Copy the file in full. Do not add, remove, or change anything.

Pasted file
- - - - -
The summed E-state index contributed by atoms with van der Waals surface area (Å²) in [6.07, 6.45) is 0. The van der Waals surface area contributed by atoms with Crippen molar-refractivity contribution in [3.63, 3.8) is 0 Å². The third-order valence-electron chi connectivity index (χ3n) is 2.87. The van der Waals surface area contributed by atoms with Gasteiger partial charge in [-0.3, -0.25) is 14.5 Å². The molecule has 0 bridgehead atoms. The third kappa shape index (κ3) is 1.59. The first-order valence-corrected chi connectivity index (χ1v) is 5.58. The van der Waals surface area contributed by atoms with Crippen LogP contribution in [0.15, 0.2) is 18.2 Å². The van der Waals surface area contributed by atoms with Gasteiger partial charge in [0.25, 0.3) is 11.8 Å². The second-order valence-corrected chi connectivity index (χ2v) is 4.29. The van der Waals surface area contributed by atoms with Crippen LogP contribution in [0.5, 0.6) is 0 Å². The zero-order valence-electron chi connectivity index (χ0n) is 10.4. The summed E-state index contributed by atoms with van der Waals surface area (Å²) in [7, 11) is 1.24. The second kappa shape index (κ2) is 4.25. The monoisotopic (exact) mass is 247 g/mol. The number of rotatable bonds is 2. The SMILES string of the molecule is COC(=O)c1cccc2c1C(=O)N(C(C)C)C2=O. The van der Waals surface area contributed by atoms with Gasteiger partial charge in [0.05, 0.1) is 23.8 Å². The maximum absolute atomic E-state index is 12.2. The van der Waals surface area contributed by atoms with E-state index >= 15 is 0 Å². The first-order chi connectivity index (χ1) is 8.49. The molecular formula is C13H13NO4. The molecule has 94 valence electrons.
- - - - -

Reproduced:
The summed E-state index contributed by atoms with van der Waals surface area (Å²) in [6.07, 6.45) is 0. The van der Waals surface area contributed by atoms with Crippen molar-refractivity contribution in [3.63, 3.8) is 0 Å². The third-order valence-electron chi connectivity index (χ3n) is 2.87. The van der Waals surface area contributed by atoms with Gasteiger partial charge in [-0.3, -0.25) is 14.5 Å². The molecule has 0 bridgehead atoms. The third kappa shape index (κ3) is 1.59. The first-order valence-corrected chi connectivity index (χ1v) is 5.58. The van der Waals surface area contributed by atoms with Crippen LogP contribution in [0.15, 0.2) is 18.2 Å². The van der Waals surface area contributed by atoms with Gasteiger partial charge in [0.25, 0.3) is 11.8 Å². The second-order valence-corrected chi connectivity index (χ2v) is 4.29. The van der Waals surface area contributed by atoms with Crippen LogP contribution in [0.5, 0.6) is 0 Å². The zero-order valence-electron chi connectivity index (χ0n) is 10.4. The summed E-state index contributed by atoms with van der Waals surface area (Å²) in [7, 11) is 1.24. The second kappa shape index (κ2) is 4.25. The monoisotopic (exact) mass is 247 g/mol. The number of rotatable bonds is 2. The SMILES string of the molecule is COC(=O)c1cccc2c1C(=O)N(C(C)C)C2=O. The van der Waals surface area contributed by atoms with Gasteiger partial charge in [0.05, 0.1) is 23.8 Å². The maximum absolute atomic E-state index is 12.2. The van der Waals surface area contributed by atoms with E-state index >= 15 is 0 Å². The first-order chi connectivity index (χ1) is 8.49. The molecular formula is C13H13NO4. The molecule has 94 valence electrons.